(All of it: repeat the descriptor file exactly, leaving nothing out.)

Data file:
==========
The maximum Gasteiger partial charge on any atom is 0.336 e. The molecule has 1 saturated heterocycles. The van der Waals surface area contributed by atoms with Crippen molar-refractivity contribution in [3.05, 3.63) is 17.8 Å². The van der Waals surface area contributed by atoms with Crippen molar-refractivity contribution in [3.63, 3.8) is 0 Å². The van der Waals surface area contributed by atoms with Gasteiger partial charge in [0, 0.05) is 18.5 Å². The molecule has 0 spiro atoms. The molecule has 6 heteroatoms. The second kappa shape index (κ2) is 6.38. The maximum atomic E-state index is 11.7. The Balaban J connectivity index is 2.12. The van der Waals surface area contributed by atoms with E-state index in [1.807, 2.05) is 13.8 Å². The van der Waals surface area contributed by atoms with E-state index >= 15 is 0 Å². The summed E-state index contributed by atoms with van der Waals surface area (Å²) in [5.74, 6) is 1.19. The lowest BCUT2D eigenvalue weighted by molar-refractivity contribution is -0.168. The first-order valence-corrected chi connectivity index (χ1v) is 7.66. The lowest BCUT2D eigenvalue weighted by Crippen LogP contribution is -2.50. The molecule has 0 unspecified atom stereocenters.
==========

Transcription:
The maximum Gasteiger partial charge on any atom is 0.336 e. The molecule has 1 saturated heterocycles. The van der Waals surface area contributed by atoms with Crippen molar-refractivity contribution in [3.05, 3.63) is 17.8 Å². The van der Waals surface area contributed by atoms with Crippen molar-refractivity contribution in [3.63, 3.8) is 0 Å². The van der Waals surface area contributed by atoms with Gasteiger partial charge in [0, 0.05) is 18.5 Å². The molecule has 0 spiro atoms. The molecule has 6 heteroatoms. The second kappa shape index (κ2) is 6.38. The maximum atomic E-state index is 11.7. The Balaban J connectivity index is 2.12. The van der Waals surface area contributed by atoms with E-state index in [1.807, 2.05) is 13.8 Å². The van der Waals surface area contributed by atoms with E-state index >= 15 is 0 Å². The summed E-state index contributed by atoms with van der Waals surface area (Å²) in [5.74, 6) is 1.19. The lowest BCUT2D eigenvalue weighted by molar-refractivity contribution is -0.168. The first-order valence-corrected chi connectivity index (χ1v) is 7.66. The lowest BCUT2D eigenvalue weighted by Crippen LogP contribution is -2.50. The molecule has 0 unspecified atom stereocenters.